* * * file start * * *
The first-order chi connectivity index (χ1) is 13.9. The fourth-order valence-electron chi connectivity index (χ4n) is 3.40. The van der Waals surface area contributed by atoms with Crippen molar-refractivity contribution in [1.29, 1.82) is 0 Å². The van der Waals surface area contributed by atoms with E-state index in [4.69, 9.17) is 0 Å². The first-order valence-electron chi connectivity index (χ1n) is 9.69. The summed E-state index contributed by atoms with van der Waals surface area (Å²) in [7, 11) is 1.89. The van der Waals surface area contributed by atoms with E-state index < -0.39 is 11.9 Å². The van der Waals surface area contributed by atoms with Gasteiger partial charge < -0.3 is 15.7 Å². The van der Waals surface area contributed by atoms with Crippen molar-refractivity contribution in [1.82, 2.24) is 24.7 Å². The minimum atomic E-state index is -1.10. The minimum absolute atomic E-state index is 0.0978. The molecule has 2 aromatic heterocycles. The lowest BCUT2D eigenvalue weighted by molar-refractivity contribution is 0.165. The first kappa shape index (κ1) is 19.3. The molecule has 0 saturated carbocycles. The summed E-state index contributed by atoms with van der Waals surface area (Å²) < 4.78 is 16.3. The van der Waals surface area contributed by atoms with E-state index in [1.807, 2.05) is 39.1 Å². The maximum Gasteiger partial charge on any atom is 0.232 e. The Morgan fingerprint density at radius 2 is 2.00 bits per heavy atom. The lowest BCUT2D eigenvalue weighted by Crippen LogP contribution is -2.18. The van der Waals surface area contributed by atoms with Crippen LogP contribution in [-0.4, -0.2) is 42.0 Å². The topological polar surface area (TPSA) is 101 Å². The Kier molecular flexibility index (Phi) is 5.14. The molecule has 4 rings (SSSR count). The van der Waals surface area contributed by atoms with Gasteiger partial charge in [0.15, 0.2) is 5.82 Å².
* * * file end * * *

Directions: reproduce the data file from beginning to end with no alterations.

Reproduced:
The first-order chi connectivity index (χ1) is 13.9. The fourth-order valence-electron chi connectivity index (χ4n) is 3.40. The van der Waals surface area contributed by atoms with Crippen molar-refractivity contribution in [1.29, 1.82) is 0 Å². The van der Waals surface area contributed by atoms with E-state index in [4.69, 9.17) is 0 Å². The first-order valence-electron chi connectivity index (χ1n) is 9.69. The summed E-state index contributed by atoms with van der Waals surface area (Å²) in [7, 11) is 1.89. The van der Waals surface area contributed by atoms with E-state index < -0.39 is 11.9 Å². The van der Waals surface area contributed by atoms with Gasteiger partial charge < -0.3 is 15.7 Å². The van der Waals surface area contributed by atoms with Crippen molar-refractivity contribution in [1.82, 2.24) is 24.7 Å². The minimum atomic E-state index is -1.10. The minimum absolute atomic E-state index is 0.0978. The molecule has 2 aromatic heterocycles. The lowest BCUT2D eigenvalue weighted by molar-refractivity contribution is 0.165. The first kappa shape index (κ1) is 19.3. The molecule has 0 saturated carbocycles. The summed E-state index contributed by atoms with van der Waals surface area (Å²) < 4.78 is 16.3. The van der Waals surface area contributed by atoms with E-state index in [1.807, 2.05) is 39.1 Å². The maximum Gasteiger partial charge on any atom is 0.232 e. The Morgan fingerprint density at radius 2 is 2.00 bits per heavy atom. The lowest BCUT2D eigenvalue weighted by Crippen LogP contribution is -2.18. The van der Waals surface area contributed by atoms with Crippen LogP contribution in [-0.4, -0.2) is 42.0 Å². The topological polar surface area (TPSA) is 101 Å². The Kier molecular flexibility index (Phi) is 5.14. The molecule has 4 rings (SSSR count). The van der Waals surface area contributed by atoms with Gasteiger partial charge in [0.15, 0.2) is 5.82 Å².